Brunch à la fin abode

Kat is a Pediatric Physical Therapist, and Andrew's a Radiographer, but my impetus behind beginning to share these blog posts, is to provide insight into people I've known who know their identity is not in their jobs. They are a daughter and a son of a King. The Finleys have led my and A's Gospel Community (small group) for the past two years. There's been many a meal, story, and bike ride shared with them, and they've become two of our dearest friends along the way. I photographed them in their home dubbed "La Fin Abode." They were brave enough to share about not only living here in Chicago, but seeing it through the lens of faith. They also cooked us a most delectable brunch.

Knowing your identities are not in your jobs, but as children of God, how does that lens help you see your days and work?
Kat: When I am consumed with self-doubt, lack of confidence, or I am not sure if a child is making good progress from my work, I remember that at least I can love them. If all I do is love them, and make them laugh for an hour a week when maybe most other people aren't, then I think I've done something as a child of God. That may not be justifiable to insurance or to the boss' boss lady, but at least I know I've spread a little love. On the flip side, if a child is acting up behavior-wise, and I'm at my wit's end, and I want to just put them in a corner (which is not effective, BTW). I (sometimes) remember that God gave me the opportunity to use MY hands to do HIS work—to actually, physically heal for Him—through me. Not a lot of people can say that. It's a very direct connection, so it helps me (sometimes) to be patient, and try again, so I'll have the opportunity in that session to do his works.
Andrew: I think it helps keep my work in perspective. When I have a bad day or make a mistake it helps me to not dwell on it and effect the rest of my life.

What are some of the most challenging parts of being a Chicagoan?
PARKING. Strangers yelling in your face when you walk down the street. Seeing the brokenness first hand, in both the poor AND the rich. Seeing so many other creatives and feeling inadequate in that sense...Which is also one of the best things, BTW.
A: Parking. Splitting your check at a restaurant. Going somewhere west and south. Sirens. Everyday is Garbage Pick-up Day. Horns. November through April. Bikers in the turning lane. Cars in the bike lane.  And pedestrians everywhere. Remembering that somewhere outside the city nature and fresh air do exist.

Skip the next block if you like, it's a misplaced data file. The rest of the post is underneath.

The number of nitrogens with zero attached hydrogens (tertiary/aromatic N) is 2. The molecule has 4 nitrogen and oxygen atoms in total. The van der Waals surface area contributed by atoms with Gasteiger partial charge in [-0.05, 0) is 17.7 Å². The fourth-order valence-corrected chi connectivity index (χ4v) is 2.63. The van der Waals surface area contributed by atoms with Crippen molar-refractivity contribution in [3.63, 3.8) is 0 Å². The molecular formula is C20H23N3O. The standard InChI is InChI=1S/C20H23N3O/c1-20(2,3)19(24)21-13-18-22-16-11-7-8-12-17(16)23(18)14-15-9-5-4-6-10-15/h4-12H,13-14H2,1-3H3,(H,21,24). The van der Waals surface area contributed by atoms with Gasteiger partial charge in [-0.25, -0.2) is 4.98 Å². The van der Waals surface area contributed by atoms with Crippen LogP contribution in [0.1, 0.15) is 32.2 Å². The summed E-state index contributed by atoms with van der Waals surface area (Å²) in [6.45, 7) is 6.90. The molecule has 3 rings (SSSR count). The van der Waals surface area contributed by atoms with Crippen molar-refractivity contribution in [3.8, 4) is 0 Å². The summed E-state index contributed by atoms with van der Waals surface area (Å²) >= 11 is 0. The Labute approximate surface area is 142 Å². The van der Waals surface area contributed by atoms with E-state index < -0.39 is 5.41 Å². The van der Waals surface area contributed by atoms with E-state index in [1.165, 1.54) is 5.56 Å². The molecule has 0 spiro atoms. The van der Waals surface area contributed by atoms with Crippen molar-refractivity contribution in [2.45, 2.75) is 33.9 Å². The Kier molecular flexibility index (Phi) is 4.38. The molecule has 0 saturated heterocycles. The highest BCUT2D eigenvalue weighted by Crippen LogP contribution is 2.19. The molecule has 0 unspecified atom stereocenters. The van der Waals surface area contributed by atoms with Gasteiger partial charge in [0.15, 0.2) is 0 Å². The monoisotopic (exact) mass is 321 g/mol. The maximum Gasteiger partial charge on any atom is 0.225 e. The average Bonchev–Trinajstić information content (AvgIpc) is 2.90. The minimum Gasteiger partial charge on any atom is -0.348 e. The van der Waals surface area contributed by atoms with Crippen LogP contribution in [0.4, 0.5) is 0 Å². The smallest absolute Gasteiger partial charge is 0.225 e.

What are some of the best things about being a Chicagoan?
FOOD AND FLOWERS! Seriously...full tummies, happy hearts! And all the flower shops that spark creativity in even the least creative of people! Also, all the creatives. And community. Chicago has community. So many communities, deeply rooted and tucked away in tiny pockets of the city. It's a beautiful thing. Even the homeless have community (some). There are two guys who have been camped out under bridge down the street from us. Each day I watch them—sometimes setting up their tents, sometimes unlocking or locking up their stolen bikes (come on-bubblegum pink with a tiger stuffed animal tucked in the front...I don't think he picked that out at the store...)—sometimes eating, and my favorite is when they are playing cards on their table, made from a cardboard box. I'm scared of them, yet my heart longs to love on them.
A: Living in Chicago gives you an instant sense of community. The little parts of your life start to feel like a membership to some kind of club. When you meet people and share the different clubs you're in. "Yeah, I live in such-and-such neighborhood. I take the whatever train to work everyday. And I have a parking permit in Zone XYZ."

And oh yeah, the food. The food is really good.

What do you love most about your neighborhood?
Ah. To be honest, I was fearful to move this far north. Buena Park is part of Uptown, which mostly scares me when I walk through there by myself. But Buena Park has beautiful old homes. And it's close to the lake, which is what I love most about it. Close proximity to the lake takes precedent over a big closet! But also, this neighborhood allowed us the space to host. And hosting has brought us a community, friendships, and family. You can't replace that.
A: It's proximity to the lake. 

You and Andrew lead a Gospel Community / small group together in your home. What has it taught you about the importance of community and being rooted in a place?